The small town is full of strange mysteries and townspeople who know more than they should about her. And when a hulking beast that stalks the nearby hills and valleys catches up to her, Catherine must figure out what’s going on before it’s too late.


In this scene from Dark Angel, my heroine Catherine Briton, a former nurse who served in the Crimean Theater with Florence Nightingale, has just washed up on the shore of Ynys Nos, an island somewhere in the middle of the Irish Sea —or so she believes.

************************************************ Twilight was bleeding into the darker black of night. Shouting in the distance made me turn my head. It pounded ruthlessly, bringing on an almost overwhelming nausea. Fighting it back, I blinked hard. A rush of wind rose above the sound of the waves and a shadow passed over me.

I tried to follow the shadow with my eyes. The mist parted, and for a moment, I saw something move along the edge of the shoreline: a sleek, powerful beast, its fur black as midnight, its pale gaze fixed on me, its enormous body swaying as it stalked closer.

Fear possessed me, made me dimwitted with terror.

My vision wavered again, and a dark form loomed over me. I tried to scream, certain the beast was about to lunge for me, but my lungs would not draw breath. I turned to face it, but the creature was gone. Instead, a man was there, reaching for me, his large hands clasping mine and pulling me just beyond the waterline and up onto the beach.

“I have you,” he shouted.

He hung over me, sheltering me from the biting wind. Intense eyes beneath a slash of dark brows stared down at me from a lean, striking face—a face hewn out of wilderness and shadows, more frightening than beautiful, and yet somehow both.

I closed my eyes.

It did not matter who he was. I was safe.

“How in bloody hell are you here?” The deep voice above me sounded utterly perplexed. “How the devil did you accomplish it?”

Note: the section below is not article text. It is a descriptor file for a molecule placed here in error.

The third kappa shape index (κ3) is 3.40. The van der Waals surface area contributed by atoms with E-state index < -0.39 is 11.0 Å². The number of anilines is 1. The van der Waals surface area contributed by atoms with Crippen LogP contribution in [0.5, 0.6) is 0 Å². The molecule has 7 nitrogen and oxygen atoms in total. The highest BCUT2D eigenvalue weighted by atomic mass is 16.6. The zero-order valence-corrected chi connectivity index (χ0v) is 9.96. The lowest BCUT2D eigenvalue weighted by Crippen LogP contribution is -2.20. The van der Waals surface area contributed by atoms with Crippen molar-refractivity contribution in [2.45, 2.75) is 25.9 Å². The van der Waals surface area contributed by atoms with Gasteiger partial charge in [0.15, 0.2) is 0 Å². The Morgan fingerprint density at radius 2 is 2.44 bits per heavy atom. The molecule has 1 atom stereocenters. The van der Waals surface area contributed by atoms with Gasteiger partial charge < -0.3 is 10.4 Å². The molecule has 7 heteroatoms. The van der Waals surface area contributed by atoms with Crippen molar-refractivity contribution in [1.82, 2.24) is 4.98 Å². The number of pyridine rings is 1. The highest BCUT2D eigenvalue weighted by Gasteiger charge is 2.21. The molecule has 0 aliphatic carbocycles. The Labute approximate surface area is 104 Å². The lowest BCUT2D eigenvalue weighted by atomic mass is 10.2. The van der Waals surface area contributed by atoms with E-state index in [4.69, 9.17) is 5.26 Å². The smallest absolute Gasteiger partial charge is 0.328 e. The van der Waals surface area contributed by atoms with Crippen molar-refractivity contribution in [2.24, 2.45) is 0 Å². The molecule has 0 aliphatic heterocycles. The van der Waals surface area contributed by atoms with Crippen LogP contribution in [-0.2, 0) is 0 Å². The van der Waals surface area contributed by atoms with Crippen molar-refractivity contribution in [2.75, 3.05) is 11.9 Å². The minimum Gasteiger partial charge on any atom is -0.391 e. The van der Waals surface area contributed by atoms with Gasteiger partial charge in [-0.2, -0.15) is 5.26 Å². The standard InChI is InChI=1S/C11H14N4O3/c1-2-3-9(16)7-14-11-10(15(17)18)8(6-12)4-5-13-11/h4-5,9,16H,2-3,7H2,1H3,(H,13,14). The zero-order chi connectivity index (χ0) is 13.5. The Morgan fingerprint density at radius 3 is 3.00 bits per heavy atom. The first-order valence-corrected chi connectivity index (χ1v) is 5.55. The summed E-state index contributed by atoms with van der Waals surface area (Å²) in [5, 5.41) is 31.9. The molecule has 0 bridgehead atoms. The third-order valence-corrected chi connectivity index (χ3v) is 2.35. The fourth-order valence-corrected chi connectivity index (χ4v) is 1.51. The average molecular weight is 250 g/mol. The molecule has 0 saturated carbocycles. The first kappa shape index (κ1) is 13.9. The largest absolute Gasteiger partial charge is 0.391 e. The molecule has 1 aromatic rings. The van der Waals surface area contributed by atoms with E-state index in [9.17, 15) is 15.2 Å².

I coughed out more water and said the only thing that came to mind. “Please do not—swear at me, sir.” A spasm of pain seized me, and I flinched.

“Well,” said the bemused voice. “You’ve spirit, at least. Good. You will need it.”

My tenacious grip on consciousness loosened, and I fought to retain it. I looked up at him with a sense of urgency pushing me on. I had to warn him. “A wild animal…I think—it might attack…”

His unblinking gaze reminded me of the creature’s fixed stare. “There was no animal when I arrived. You must have imagined it in your distress.”


“I must move you,” he said. “Be brave.”

He lifted me and I cried out, my side screaming in agony.

He shifted me in his arms, tucking my head beneath his chin, warming me with his body heat.

Memories assailed me of the captain’s terrified face, of the futile push of oars against a raging sea, of bodies tumbling past mine in the water, of someone reaching out, capturing my hands, dragging me to the surface—

I struggled to lift my head and battle back the darkness long enough to ask him about my fellow passengers. My throat was raw with the seawater I had swallowed. I forced my head up. “Did you…save the others?”

He paused in midstride, then resumed walking. I heard the great weariness in his voice when he spoke again.

“There are no others.”